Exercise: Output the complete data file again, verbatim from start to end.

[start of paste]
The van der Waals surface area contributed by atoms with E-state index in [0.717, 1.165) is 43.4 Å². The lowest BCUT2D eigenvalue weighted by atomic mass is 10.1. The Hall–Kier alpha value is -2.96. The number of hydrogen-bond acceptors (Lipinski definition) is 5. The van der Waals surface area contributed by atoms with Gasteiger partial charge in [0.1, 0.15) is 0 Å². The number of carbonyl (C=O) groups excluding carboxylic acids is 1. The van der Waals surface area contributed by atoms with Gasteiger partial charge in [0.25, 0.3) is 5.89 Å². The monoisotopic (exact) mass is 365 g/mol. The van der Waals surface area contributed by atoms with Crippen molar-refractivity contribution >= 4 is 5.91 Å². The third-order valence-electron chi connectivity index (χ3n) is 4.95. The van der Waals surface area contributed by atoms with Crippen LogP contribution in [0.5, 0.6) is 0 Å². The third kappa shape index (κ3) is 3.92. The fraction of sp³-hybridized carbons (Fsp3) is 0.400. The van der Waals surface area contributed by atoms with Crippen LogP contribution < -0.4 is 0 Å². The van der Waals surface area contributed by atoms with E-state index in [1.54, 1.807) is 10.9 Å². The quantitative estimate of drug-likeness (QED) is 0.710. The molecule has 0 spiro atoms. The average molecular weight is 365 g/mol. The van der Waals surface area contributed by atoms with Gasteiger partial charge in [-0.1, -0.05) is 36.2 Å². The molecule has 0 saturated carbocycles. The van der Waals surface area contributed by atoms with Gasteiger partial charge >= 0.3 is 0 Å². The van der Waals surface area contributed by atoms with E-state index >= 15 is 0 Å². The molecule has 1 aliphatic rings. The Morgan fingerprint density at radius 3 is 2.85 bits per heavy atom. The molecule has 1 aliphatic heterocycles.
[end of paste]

The van der Waals surface area contributed by atoms with E-state index in [0.717, 1.165) is 43.4 Å². The lowest BCUT2D eigenvalue weighted by atomic mass is 10.1. The Hall–Kier alpha value is -2.96. The number of hydrogen-bond acceptors (Lipinski definition) is 5. The van der Waals surface area contributed by atoms with Gasteiger partial charge in [0.1, 0.15) is 0 Å². The number of carbonyl (C=O) groups excluding carboxylic acids is 1. The van der Waals surface area contributed by atoms with Gasteiger partial charge in [0.25, 0.3) is 5.89 Å². The monoisotopic (exact) mass is 365 g/mol. The van der Waals surface area contributed by atoms with Crippen molar-refractivity contribution >= 4 is 5.91 Å². The third-order valence-electron chi connectivity index (χ3n) is 4.95. The van der Waals surface area contributed by atoms with Crippen LogP contribution in [0.5, 0.6) is 0 Å². The third kappa shape index (κ3) is 3.92. The fraction of sp³-hybridized carbons (Fsp3) is 0.400. The van der Waals surface area contributed by atoms with Crippen LogP contribution < -0.4 is 0 Å². The van der Waals surface area contributed by atoms with E-state index in [1.54, 1.807) is 10.9 Å². The quantitative estimate of drug-likeness (QED) is 0.710. The molecule has 0 spiro atoms. The average molecular weight is 365 g/mol. The van der Waals surface area contributed by atoms with Gasteiger partial charge in [-0.1, -0.05) is 36.2 Å². The molecule has 0 saturated carbocycles. The van der Waals surface area contributed by atoms with Gasteiger partial charge >= 0.3 is 0 Å². The van der Waals surface area contributed by atoms with E-state index >= 15 is 0 Å². The molecule has 1 aliphatic rings. The Morgan fingerprint density at radius 3 is 2.85 bits per heavy atom. The molecule has 1 aliphatic heterocycles.